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  • Author:
    Nigel McCrery
    This is a collection of chapters, each detailing the life of 42 men who died in World War One. Their lives are linked because each studied at Cambridge or Oxford University and rowed in at least one University Boat Race. The chapters are ordered by date of death. Each chapter begins with a brief early life biography, then extensive details of the Boat Race(s) in which each man rowed. The earliest Boat Race described is 1878, in which a man from University College Oxford rowed and was in the winning boat. He became a doctor and, as Lt Col William Augustine Ellison of Princess Charlotte of Wales’ Royal Berkshire Regiment, died of illness on 1st November 1917. Of the sixteen rowers in the 1914 Boat Race, the last before outbreak of war and suspension of races until 1920, five died during the Great War. The Races of 1908 and 1910 each lost seven rowers, although the man from Trinity College Cambridge, who became Lt Edward Gordon Williams of Grenadier Guards, rowed in both, as well as 1909. He died in an accident on 12th August 1915. Although several Races from 1893 onwards are listed several times, the text is not repeated.

    Following the Boat Race description, life after university, civilian career where there was time before war broke out, and a brief outline of military career are described. Manner of death and location of memorials are also stated.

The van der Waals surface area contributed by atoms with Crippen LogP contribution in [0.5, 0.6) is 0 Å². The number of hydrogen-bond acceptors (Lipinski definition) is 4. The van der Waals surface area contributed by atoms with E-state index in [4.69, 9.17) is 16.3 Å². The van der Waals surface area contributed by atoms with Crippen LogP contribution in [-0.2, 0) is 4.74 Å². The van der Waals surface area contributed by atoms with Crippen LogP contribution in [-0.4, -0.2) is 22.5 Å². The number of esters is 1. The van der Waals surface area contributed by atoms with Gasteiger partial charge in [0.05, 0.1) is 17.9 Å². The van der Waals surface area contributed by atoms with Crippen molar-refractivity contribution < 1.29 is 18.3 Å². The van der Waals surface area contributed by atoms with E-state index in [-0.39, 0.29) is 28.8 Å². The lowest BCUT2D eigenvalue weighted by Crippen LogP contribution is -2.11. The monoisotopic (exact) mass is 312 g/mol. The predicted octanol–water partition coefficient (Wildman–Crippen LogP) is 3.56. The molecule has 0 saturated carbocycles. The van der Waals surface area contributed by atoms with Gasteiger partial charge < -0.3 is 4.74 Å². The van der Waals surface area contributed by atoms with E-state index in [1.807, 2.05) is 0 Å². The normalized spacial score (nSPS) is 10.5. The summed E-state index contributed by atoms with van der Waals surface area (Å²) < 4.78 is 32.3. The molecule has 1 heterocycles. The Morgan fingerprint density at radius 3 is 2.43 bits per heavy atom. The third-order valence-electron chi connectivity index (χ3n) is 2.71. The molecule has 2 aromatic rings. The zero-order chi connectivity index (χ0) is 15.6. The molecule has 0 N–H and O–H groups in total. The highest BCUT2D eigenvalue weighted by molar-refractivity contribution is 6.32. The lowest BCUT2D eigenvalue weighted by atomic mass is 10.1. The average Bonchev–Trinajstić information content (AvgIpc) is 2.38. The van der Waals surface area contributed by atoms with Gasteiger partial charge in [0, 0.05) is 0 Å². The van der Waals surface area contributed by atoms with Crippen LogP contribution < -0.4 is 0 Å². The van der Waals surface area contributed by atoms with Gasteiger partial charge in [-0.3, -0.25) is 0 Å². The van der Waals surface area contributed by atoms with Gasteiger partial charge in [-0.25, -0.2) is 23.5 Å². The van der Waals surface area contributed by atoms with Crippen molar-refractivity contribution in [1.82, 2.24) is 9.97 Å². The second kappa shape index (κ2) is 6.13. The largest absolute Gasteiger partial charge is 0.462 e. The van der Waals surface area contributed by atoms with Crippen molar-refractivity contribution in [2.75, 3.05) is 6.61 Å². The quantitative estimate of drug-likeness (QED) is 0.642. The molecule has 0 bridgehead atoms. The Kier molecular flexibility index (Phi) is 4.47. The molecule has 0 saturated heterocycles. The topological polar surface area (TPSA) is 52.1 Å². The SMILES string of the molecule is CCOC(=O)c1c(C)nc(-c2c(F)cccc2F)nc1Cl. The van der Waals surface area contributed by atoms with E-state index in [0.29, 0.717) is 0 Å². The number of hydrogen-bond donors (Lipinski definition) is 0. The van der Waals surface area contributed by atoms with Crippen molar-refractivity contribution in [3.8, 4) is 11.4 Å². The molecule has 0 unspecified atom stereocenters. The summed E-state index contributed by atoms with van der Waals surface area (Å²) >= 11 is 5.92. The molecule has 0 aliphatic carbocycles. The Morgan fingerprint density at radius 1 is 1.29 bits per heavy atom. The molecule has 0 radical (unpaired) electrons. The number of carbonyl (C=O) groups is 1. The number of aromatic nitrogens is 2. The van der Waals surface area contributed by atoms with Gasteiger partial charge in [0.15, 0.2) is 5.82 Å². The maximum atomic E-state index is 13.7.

The book contains a good selection of black and white illustrations, with a military photographic portrait of each man, plus photographs of rowing crews, race programmes, medals etc. Unfortunately, in some cases, the scanning resolution is poor.

    The book concludes with appendices on History of the Boat Race, The Race Course, Rowing Terms, List of Names (by University, stating College attended, Boat Races in which rowed, rank, regiment and date of death), Boat Race Results 1829 to 1920, Rowers by Boat Race Year, and finally, Rowers by College. There is a comprehensive Bibliography of published material and memorial books. The Index is extensive and detailed. Along with the chapter structure, this makes it easy to dip in and out of this informative book.

    The balance of information for each life is far more about Boat Races than military service, so this book will probably appeal more to those with links to Cambridge or Oxford University than the Royal Navy or Army.

    Published February 2017 by The History Press ISBN 978 0 7509 6771 6 Hardback £20.00

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  1. seaweed
    Years later, Mike Maltby who had rowed for Cambridge in ca. 1960 was in THAT Chinook that crashed on the Mull of Kintyre. He had been in HMS Maidstone's gunroom with me when he was a National Service midshipman.